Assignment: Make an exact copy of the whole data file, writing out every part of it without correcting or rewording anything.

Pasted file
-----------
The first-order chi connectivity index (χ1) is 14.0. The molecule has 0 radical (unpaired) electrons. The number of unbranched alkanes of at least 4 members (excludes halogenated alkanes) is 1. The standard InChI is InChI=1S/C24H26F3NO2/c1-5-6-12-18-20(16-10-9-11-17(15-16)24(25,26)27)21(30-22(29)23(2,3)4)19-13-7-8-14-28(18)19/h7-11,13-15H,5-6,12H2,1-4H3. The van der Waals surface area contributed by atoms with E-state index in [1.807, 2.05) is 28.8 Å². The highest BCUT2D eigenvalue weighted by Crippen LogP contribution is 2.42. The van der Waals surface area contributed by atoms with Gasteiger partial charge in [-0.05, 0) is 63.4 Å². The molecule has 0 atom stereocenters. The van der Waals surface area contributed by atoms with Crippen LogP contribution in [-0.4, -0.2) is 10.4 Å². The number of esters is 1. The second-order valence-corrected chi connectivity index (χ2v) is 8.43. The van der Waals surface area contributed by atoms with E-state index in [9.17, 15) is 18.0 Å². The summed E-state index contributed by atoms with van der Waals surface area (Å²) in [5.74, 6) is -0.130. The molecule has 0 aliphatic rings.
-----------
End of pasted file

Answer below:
The first-order chi connectivity index (χ1) is 14.0. The molecule has 0 radical (unpaired) electrons. The number of unbranched alkanes of at least 4 members (excludes halogenated alkanes) is 1. The standard InChI is InChI=1S/C24H26F3NO2/c1-5-6-12-18-20(16-10-9-11-17(15-16)24(25,26)27)21(30-22(29)23(2,3)4)19-13-7-8-14-28(18)19/h7-11,13-15H,5-6,12H2,1-4H3. The van der Waals surface area contributed by atoms with E-state index in [1.807, 2.05) is 28.8 Å². The highest BCUT2D eigenvalue weighted by Crippen LogP contribution is 2.42. The van der Waals surface area contributed by atoms with Gasteiger partial charge in [-0.05, 0) is 63.4 Å². The molecule has 0 atom stereocenters. The van der Waals surface area contributed by atoms with Crippen LogP contribution in [-0.4, -0.2) is 10.4 Å². The number of esters is 1. The second-order valence-corrected chi connectivity index (χ2v) is 8.43. The van der Waals surface area contributed by atoms with E-state index in [9.17, 15) is 18.0 Å². The summed E-state index contributed by atoms with van der Waals surface area (Å²) in [5.74, 6) is -0.130. The molecule has 0 aliphatic rings.